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Warren Adventures: Backpacking Colorado

F.E. WARREN AIR FORCE BASE, Wyo. --

The wind pushed its way through the trees as clouds darkened the sky above. It felt like the Greek god, Zeus himself traveled right over me to display his might in lightning and thunder. I cowered inside my tent waiting for his spectacular show to end, trying my best to stay warm and dry.

 

Lucky for me the rolling thunder only lasted an hour at most, but it was a fun experience on my first real backpacking trip through the northwest part of Rocky Mountain National Park, Colorado. I am here to tell you how you too can get out and backpack.

 

 

Preparing

When you think of journeys, you may think the hardest part is the journey itself, but for me, it was the preparation. I read books and magazines on the subject of backpacking and collected the items I needed for this new hobby I found interest in. When I moved here last year, I knew it was time to get out and do it instead of just preparing.

 

My first step was to learn all about backpacking, where to go, how to survive, and what type of gear I need. I learned all the above from reading books, magazines and even attended a backpacking 101 course at an outdoor equipment store nearby to prepare myself as best as I could.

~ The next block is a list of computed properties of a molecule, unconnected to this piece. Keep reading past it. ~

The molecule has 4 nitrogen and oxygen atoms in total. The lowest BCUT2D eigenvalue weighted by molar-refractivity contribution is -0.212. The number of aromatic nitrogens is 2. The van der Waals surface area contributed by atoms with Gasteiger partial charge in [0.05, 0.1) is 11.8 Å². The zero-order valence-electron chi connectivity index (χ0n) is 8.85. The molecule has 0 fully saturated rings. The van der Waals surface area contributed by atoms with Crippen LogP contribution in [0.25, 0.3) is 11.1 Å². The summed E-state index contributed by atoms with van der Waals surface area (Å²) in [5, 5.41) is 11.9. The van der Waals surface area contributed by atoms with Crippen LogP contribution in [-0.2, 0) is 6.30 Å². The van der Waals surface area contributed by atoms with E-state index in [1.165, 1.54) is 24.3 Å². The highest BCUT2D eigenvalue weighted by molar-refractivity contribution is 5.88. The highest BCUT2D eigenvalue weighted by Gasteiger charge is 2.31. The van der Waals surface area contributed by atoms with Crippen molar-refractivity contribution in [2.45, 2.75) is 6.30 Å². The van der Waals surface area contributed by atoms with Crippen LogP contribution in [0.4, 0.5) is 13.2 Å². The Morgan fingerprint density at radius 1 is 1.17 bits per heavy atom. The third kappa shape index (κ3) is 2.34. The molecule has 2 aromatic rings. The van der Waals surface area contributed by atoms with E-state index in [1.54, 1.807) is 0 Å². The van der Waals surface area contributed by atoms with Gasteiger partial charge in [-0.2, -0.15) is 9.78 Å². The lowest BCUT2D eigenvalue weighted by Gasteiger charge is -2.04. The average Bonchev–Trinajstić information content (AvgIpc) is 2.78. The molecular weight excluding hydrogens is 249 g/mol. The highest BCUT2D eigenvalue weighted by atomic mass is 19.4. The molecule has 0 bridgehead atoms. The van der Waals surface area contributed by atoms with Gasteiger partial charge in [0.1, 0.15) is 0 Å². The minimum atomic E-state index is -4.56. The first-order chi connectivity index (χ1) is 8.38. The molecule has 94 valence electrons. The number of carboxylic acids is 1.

The gear itself took me years to purchase which was by choice. I bought a water filter one month, a tent next, then a backpack. I wanted to ensure I had everything and bought it when I could afford it since some of the items depending on the quality and brand name, can get expensive. I didn’t need the best, but I like to have good quality gear that won’t break after a couple uses.

 

Bring only what you need to survive!

 

The essential items I needed was clothes for any situation like that thunderstorm I mentioned above, a portable stove and gas canister for cooking, water purifier to safely drink the water from the streams or lake, a tent, sleeping bag, bear pepper spray, bear safe food storage container which is required by the parks rules, map, compass and of course a backpack to put all this stuff into.

 

 

There is, of course, more items you may want and don’t need like bug spray since for some reason my blood is a delicacy to mosquitos. Remember, whatever you pack, you have to carry. For me I carried about 10 extra pounds since I brought along my camera gear. Did I need it to survive? No, but I got some cool photos.

 

The Journey

This past Labor Day weekend, I took a three-day, two-night trip to the park, traveling over 15 miles through the mountains that provided some of the most beautiful scenery I have seen.

 

When people think of backpacking, they usually think of European travelers or even those that travel for months to trek the Appalachian Trail, but it can just be simple weekend trip. My hope is to one day do those long treks through the states and other countries, but for now, I will stick with small weekend excursions as I build up experience.

 

The process to get my campsites was pretty simple. I used the park's website to reserve and purchase the sites. From there it was just the matter of driving to the office on my first day to pick up the permits. One permit is for parking a vehicle overnight and the other to hang on the tent to let the rangers know I paid. You can purchase the campsites at the park visitor center, but they fill up fast since each backcountry site only has one or two spots available.